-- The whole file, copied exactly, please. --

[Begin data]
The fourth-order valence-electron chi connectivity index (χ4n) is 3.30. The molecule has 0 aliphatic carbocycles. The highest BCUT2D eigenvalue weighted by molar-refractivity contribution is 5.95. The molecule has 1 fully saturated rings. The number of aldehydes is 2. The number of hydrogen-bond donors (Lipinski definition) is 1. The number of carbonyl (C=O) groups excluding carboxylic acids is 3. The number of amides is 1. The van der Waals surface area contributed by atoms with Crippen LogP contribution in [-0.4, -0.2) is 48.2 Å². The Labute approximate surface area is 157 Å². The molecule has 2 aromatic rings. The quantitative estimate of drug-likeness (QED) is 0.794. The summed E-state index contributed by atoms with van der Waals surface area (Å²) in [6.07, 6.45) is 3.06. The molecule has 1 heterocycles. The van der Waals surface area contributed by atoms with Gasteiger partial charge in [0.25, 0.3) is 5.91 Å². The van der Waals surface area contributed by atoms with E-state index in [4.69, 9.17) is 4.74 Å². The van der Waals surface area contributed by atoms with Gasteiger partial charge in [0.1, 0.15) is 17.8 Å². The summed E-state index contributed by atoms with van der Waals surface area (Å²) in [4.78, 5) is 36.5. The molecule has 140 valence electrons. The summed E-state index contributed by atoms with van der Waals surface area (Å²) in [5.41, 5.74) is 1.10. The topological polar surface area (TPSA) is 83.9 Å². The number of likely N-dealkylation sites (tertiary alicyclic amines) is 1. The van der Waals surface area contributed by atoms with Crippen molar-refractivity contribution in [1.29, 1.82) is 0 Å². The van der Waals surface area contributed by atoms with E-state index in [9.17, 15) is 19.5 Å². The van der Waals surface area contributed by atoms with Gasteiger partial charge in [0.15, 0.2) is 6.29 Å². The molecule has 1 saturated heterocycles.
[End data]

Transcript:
The fourth-order valence-electron chi connectivity index (χ4n) is 3.30. The molecule has 0 aliphatic carbocycles. The highest BCUT2D eigenvalue weighted by molar-refractivity contribution is 5.95. The molecule has 1 fully saturated rings. The number of aldehydes is 2. The number of hydrogen-bond donors (Lipinski definition) is 1. The number of carbonyl (C=O) groups excluding carboxylic acids is 3. The number of amides is 1. The van der Waals surface area contributed by atoms with Crippen LogP contribution in [-0.4, -0.2) is 48.2 Å². The Labute approximate surface area is 157 Å². The molecule has 2 aromatic rings. The quantitative estimate of drug-likeness (QED) is 0.794. The summed E-state index contributed by atoms with van der Waals surface area (Å²) in [6.07, 6.45) is 3.06. The molecule has 1 heterocycles. The van der Waals surface area contributed by atoms with Gasteiger partial charge in [0.25, 0.3) is 5.91 Å². The van der Waals surface area contributed by atoms with E-state index in [4.69, 9.17) is 4.74 Å². The van der Waals surface area contributed by atoms with Gasteiger partial charge in [0.1, 0.15) is 17.8 Å². The summed E-state index contributed by atoms with van der Waals surface area (Å²) in [4.78, 5) is 36.5. The molecule has 140 valence electrons. The summed E-state index contributed by atoms with van der Waals surface area (Å²) in [5.41, 5.74) is 1.10. The topological polar surface area (TPSA) is 83.9 Å². The number of likely N-dealkylation sites (tertiary alicyclic amines) is 1. The van der Waals surface area contributed by atoms with Crippen molar-refractivity contribution in [1.29, 1.82) is 0 Å². The van der Waals surface area contributed by atoms with E-state index in [9.17, 15) is 19.5 Å². The van der Waals surface area contributed by atoms with Gasteiger partial charge in [0.15, 0.2) is 6.29 Å². The molecule has 1 saturated heterocycles.